If you want to build extremely healthy and fruitful relationships with your clients, you need to invest a little time and money into wining and dining. It might seem expensive on the front end, but you’ll enjoy an extremely positive ROI over the long haul.
4 Powerful Tips
People like to feel special. They like to know that they’re appreciated, desired, and respected. If you can manage to make a customer feel these things, they’re far more likely to continue choosing you over the competition. It makes high customer loyalty and retention much more realistic pursuits.
Wining and dining customers doesn’t mean sucking up to them. Instead, the goal is to show them that you care. Here are several tips:
- Make a Strong First Impression
It’s difficult to overcome a bad first impression. Likewise, a great first impression leaves an indelible mark that doesn’t soon disappear (even if something negative happens later on).
The neat thing about first impressions is that they’re formed on both a “micro” and “macro” scale. In other words, there’s the “big picture” first impression that was formed the first time you met the client and interacted with them. (There’s nothing you can do to go back and change that first impression. It’s already there.)
But there are also micro first impressions that happen each time you meet a client. That means if you’re taking a client out for a weekend golfing getaway, they form a first impression of the weekend the moment they see you.
Make a strong first impression when entertaining clients by wowing them the moment you greet them. If they’re coming in from out of town, get a private airport transfer to pick them up and take them to their hotel. This creates a lasting impression and makes them feel cared for.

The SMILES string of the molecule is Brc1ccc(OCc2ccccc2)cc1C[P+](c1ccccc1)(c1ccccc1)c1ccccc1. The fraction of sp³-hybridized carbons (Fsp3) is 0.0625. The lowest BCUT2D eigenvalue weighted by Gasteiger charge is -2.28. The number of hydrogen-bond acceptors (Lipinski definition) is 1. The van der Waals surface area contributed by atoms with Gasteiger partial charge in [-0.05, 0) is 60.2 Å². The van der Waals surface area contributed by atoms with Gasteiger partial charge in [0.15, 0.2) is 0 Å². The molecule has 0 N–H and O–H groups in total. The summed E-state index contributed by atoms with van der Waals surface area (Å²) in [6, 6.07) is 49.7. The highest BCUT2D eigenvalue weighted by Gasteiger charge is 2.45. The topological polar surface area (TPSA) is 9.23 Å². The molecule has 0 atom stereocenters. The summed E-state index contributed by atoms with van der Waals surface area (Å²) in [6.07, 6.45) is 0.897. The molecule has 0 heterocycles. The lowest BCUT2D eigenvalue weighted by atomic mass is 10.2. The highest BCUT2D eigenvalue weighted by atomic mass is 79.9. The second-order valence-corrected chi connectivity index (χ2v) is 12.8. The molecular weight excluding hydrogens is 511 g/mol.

- Bond Over Food
There’s something about food that brings people together. When you share a dinner table with someone, it creates somewhat of an even playing field. As people, we all need and enjoy food. And there’s something about gathering around a table that creates really good conversation and positive associations with one another.
If you’re really trying to wow a client, find a nice restaurant in your area and call ahead to request a “chef’s table.” This is where the chef will actually meet with you and your guests and explain/prepare the meal in front of you. Afterward, you get to enjoy the meal and conversate with the chef. Not all restaurants will do this, but many upscale ones will.
“When choosing a restaurant, take clients’ interests into account. If several recently vacationed in the south of France or in Japan, design the menu around classic local dishes. It shows you follow their lives, and also allows them to share travel anecdotes during dinner,” sales expert Jessica Bruno writes. “If a restaurant doesn’t host chef’s tables, it may still offer a wine tasting.”
As you can see, the goal is to create an experience out of the meal. When you combine good food with a unique experience, it makes the outing that much more memorable.
- Bring Multiple Clients Together
Don’t underestimate the power of bringing multiple clients together for one event. In addition to being more cost-effective (and efficient for your calendar), this creates bonding opportunities. It takes away some of the pressure to sustain the entire conversation and makes for a more relaxed environment. The only downside to this is that you might not get 1-on-1 time with each client.
- Follow Up Afterward
Don’t stop wining and dining once the client goes home. A good follow-up strategy goes a long way toward making the experience more memorable.
One good idea is to send a gift 24 hours after the dinner. This could be a physical gift (like a bottle of wine) or something totally unique, like a book that you suggested they read. You could also send a gift card to the restaurant where you dined.
Wow Your Customers
When you wine and dine your customers, you give yourself more relational equity with them. Suddenly, it’s not just about buying a product or service from you. They actually feel an emotional connection with you.
In some cases, your clients might even become your friends. And at this point, it’s difficult for them to end their working relationship with you and choose one of your competitors. With this in mind, you can think of wining and dining as an investment in customer retention.